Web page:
Trends New Zealand Trends Volume 32 No 5 New Zealand - Page 121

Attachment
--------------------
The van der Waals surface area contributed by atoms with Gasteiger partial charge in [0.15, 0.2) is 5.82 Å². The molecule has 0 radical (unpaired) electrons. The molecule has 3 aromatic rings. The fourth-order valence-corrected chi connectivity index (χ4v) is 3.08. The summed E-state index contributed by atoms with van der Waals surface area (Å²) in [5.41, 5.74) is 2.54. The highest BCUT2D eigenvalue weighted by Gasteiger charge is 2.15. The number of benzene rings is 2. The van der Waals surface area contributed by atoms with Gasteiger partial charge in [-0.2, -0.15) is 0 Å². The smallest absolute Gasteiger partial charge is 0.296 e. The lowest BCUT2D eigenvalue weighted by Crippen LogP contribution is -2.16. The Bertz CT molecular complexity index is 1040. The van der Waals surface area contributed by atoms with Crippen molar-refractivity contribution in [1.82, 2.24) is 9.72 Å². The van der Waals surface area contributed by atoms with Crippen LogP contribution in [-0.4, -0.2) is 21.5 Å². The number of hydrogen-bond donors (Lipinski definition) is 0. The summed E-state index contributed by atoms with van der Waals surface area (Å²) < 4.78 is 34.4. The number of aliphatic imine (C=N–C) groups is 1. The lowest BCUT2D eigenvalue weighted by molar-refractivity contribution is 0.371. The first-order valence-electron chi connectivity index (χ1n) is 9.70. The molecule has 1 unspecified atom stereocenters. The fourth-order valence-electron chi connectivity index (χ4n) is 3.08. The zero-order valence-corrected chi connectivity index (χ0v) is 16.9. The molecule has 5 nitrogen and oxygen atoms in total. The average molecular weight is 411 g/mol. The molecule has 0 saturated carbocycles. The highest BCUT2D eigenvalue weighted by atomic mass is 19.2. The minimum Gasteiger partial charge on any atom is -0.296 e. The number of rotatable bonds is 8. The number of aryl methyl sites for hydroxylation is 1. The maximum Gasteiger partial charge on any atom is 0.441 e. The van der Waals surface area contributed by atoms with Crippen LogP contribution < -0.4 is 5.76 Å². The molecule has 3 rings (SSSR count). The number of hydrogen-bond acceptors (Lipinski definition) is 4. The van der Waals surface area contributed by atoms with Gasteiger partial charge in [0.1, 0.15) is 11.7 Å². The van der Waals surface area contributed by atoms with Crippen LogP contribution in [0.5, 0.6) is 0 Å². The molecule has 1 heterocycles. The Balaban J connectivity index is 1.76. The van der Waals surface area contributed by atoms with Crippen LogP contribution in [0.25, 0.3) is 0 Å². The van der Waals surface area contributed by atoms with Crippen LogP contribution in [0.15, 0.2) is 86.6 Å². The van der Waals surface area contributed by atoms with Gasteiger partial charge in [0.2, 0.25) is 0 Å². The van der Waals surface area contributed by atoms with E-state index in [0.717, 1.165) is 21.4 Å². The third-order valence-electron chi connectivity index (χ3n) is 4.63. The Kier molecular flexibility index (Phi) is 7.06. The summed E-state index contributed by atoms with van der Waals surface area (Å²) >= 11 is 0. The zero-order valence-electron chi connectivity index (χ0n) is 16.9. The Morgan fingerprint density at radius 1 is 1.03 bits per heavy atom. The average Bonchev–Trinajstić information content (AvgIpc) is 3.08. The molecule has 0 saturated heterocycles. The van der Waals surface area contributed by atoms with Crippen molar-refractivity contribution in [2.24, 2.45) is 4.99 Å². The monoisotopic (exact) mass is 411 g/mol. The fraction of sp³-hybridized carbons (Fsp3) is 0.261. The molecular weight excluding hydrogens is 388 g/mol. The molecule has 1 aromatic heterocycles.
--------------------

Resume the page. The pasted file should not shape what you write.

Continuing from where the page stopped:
pivoted open, there’s a clear view through to the street if wanted. There’s space for more vehicle storage in the house’s man cave basement. This is large enough to contain one owner’s collection of hobby cars, motorcycles and vintage racing bicycles, as well a lounge, bar, wine cellar and a washroom. Lamoureux says that when it came to the style of the home, the owners wanted West Coast contemporary. “That dictated materials such as timber and glass, with counterpoints of stone or concrete,” he says. “The form is very planar, with flat roofs and clean, open interior spaces that have strong insideoutside connections.” His design places the main living spaces on the ground floor, with a strong floating volume above that houses the master and a guest suite. “An architectural concrete wall divides the main floor in half longitudinally and establishes the primary circulation path from the front door through the home,” the architect says. Above: Although the interiors present as one large open-plan area, there are subtle demarcations. The living area is two steps lower than the dining and kitchen areas, while the kitchen area is highlighted by a walnut ceiling panel that mirrors the island. Following pages: The main living space is at the rear of the house for maximum privacy and to make the most of the forest views. Inside, a feature wall of leather panels and stone surround houses the fireplace, hearth and television. search | save | share at